Holliday Development’s plan to turn vacant land in the San Francisco Bay area into low-income housing had been in limbo for years because of rising costs, like financing that became more expensive.
Over roughly the last year, that has all changed, with residents of “The Phoenix” expected to soon move into the 316-unit complex in West Oakland. One of the main factors in the turnaround: Artificial intelligence.
With all the focus on ChatGPT, some of the most profound impacts of AI on the real world are going unnoticed, such as developments in the construction industry. And that’s partly because AI’s role in projects like The Phoenix do not involve obvious manifestations, like robot workers or self-driving construction vehicles.
The developers of The Phoenix say it’s unlikely the project would have made financial sense were it not for the use of AI. Holliday says the project now costs about $400 per square foot, about 25% less than comparable buildings, and it will take about three years to complete.
That technology could be particularly helpful for California, where costs are often prohibitive but the state is about 3.5 million units short of the housing it needs by 2025 and has one of the highest homelessness rates in the country.
The key to the Phoenix AI design tool was time savings. California offers subsidies for housing developments that can be built within aggressively short time frames. By cutting down the design time, the project was able to take advantage of subsidies worth more than $25 million. Fifty units in the project will be reserved for people who were formerly homeless.
“It makes me hopeful that we’re thinking about new ways of not just designing and building, but also demonstrating means of doing it more efficiently,” said Jamie Hiteshew, director of development for Holliday Development.
The Phoenix is a kind of proving ground for methods of design and construction that rely on modern technology in an industry that rarely benefits from innovation.
Located next to a highway, the building suffered from noise pollution, while the industrial Port of Oakland sits on the other side. To get community approval for the project, the developers needed to reduce the noise from the highway and, at the same time, ensure that all of the units had nice views.
Holliday Development worked with Autodesk, which used machine learning to model the effects of building shapes on the way sound from the highway traveled into the units. The models were also used to make subtle shifts in orientation to reduce noise as much as possible.
Then, the design of the units was changed slightly in order to optimize each unit’s view. To get there, the models were able to spit out numerous configurations of buildings until the best option presented itself while taking into account the complex effects of even slight changes, like in plumbing.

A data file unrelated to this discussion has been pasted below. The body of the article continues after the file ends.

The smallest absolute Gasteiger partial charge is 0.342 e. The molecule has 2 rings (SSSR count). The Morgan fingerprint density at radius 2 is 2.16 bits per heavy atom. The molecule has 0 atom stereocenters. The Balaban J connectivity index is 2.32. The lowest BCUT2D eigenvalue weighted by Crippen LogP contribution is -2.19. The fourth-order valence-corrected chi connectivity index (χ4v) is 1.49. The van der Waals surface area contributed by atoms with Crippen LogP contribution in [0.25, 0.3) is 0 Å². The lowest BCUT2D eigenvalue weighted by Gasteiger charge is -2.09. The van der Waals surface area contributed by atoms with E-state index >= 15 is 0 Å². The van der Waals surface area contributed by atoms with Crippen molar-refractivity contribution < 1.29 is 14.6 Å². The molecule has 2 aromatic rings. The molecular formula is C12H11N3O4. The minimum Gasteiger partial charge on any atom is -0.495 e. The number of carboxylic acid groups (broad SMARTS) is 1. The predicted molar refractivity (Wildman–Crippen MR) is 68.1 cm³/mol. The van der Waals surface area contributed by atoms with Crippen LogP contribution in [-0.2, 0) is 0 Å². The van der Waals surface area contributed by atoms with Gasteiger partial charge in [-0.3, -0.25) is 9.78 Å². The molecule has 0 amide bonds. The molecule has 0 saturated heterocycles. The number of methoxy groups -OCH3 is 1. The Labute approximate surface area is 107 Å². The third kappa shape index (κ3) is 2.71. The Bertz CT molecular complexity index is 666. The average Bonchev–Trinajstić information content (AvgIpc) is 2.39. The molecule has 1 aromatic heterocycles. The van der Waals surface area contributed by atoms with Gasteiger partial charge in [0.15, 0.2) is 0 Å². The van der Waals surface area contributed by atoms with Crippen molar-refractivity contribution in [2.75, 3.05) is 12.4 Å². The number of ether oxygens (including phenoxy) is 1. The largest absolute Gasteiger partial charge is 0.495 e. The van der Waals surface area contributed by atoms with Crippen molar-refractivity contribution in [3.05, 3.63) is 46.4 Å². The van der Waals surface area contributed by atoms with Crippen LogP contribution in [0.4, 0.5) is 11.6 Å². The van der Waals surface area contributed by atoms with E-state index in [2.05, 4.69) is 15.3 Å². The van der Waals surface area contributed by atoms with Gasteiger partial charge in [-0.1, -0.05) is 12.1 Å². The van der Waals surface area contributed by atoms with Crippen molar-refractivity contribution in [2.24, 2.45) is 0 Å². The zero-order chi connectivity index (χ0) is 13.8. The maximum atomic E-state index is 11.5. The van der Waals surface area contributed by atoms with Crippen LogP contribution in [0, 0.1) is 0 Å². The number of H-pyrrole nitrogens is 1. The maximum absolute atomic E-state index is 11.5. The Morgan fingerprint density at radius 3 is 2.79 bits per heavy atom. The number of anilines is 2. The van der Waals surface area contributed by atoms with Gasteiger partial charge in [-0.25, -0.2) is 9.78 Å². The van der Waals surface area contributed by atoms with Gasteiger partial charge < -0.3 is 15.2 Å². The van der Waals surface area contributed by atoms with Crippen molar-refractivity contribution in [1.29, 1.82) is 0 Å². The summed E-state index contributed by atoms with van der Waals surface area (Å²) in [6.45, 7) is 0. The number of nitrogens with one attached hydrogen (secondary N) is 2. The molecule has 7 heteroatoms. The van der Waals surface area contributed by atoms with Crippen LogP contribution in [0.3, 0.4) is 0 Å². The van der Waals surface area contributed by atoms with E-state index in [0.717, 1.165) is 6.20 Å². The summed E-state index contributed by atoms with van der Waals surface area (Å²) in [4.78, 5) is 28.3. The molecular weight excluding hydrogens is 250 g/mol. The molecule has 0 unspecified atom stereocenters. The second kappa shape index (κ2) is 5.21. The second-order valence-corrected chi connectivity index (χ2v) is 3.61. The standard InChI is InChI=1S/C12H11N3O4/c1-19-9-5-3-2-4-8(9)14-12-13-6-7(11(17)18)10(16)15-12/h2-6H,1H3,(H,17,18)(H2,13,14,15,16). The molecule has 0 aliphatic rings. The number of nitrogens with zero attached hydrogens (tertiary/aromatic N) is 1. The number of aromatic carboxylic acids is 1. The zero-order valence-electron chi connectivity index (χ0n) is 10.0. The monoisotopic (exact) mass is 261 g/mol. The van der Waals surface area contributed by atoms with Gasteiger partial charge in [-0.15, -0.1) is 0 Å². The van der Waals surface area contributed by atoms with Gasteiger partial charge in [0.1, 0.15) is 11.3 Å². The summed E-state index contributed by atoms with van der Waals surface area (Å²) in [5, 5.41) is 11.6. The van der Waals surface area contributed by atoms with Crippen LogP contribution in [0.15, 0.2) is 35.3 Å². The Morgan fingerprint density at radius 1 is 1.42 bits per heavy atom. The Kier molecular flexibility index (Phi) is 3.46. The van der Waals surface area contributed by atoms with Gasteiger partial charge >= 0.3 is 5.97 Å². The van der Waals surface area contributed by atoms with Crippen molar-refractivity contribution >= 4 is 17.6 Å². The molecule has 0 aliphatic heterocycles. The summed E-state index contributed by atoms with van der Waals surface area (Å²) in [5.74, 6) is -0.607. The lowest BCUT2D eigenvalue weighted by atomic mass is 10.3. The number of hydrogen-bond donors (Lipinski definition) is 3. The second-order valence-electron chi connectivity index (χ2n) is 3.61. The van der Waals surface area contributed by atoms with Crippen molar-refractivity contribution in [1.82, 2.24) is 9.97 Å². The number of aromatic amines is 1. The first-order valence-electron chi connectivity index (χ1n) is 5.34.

“It’s just beyond what an architect can do in their head,” said David Benjamin, who leads applied research at Autodesk.
Autodesk also used an AI model to learn from past projects that had been built with prefabricated modules, which were also used in The Phoenix. The AI learned from them and then used those patterns to create a new project within the footprint of The Phoenix. On Monday, Autodesk announced details of the project at Autodesk University, its annual design conference.
“AI will help people make material and design choices that they would have never thought of making prior to this new stage of industrialized construction,” said Andrew Anagnost, President and CEO of Autodesk.
And AI was also used to cut costs by optimizing for the least amount of construction waste. Normally, big housing projects end up with a lot of extra drywall and lumber. Suppliers only make those products in certain sizes and humans on their own don’t have the time to calculate how slight tweaks to a design could reduce the needed material. But computers do.
When discussing the AI boom, we often talk about the potential for job losses due to automation. But here’s an example of a big construction project that wouldn’t have happened, along with the jobs that came with it, without AI.
While Autodesk and other companies have been working on this kind of AI — you might call most of it plain old machine learning — for some time, the advances in the space have rapidly increased in the last couple of years. With ChatGPT creating an AI boom, the advances will happen even faster now, and we’ll see more automation seeping into these projects.
Nobody can predict whether this kind of technology could alleviate California’s housing crisis — or the country’s — but it does offer a roadmap that other developers could follow to reduce costs and increase the speed of projects.
That could be especially important in an era of higher interest rates that have torpedoed so many construction projects already.
Room for Disagreement
As this New York Times article points out, the use of AI in construction is no panacea. “The industry’s embrace of A.I. technology faces challenges, including concerns over accuracy and hallucinations, in which a system provides an answer that is incorrect or nonsensical.
And further data collection has been a knotty problem, in large part because of the nature of huge construction projects: No two developments are the same, with wildly varying topography and local regulations, and new teams of contractors and subcontractors coming together for each project. It’s akin to starting a multimillion-dollar business for every sizable project.”
- Is the prefab construction market finally starting to take off after years of not-so-successful investments from venture capital? This Reuters article says shipments are up this year after a post-pandemic drop.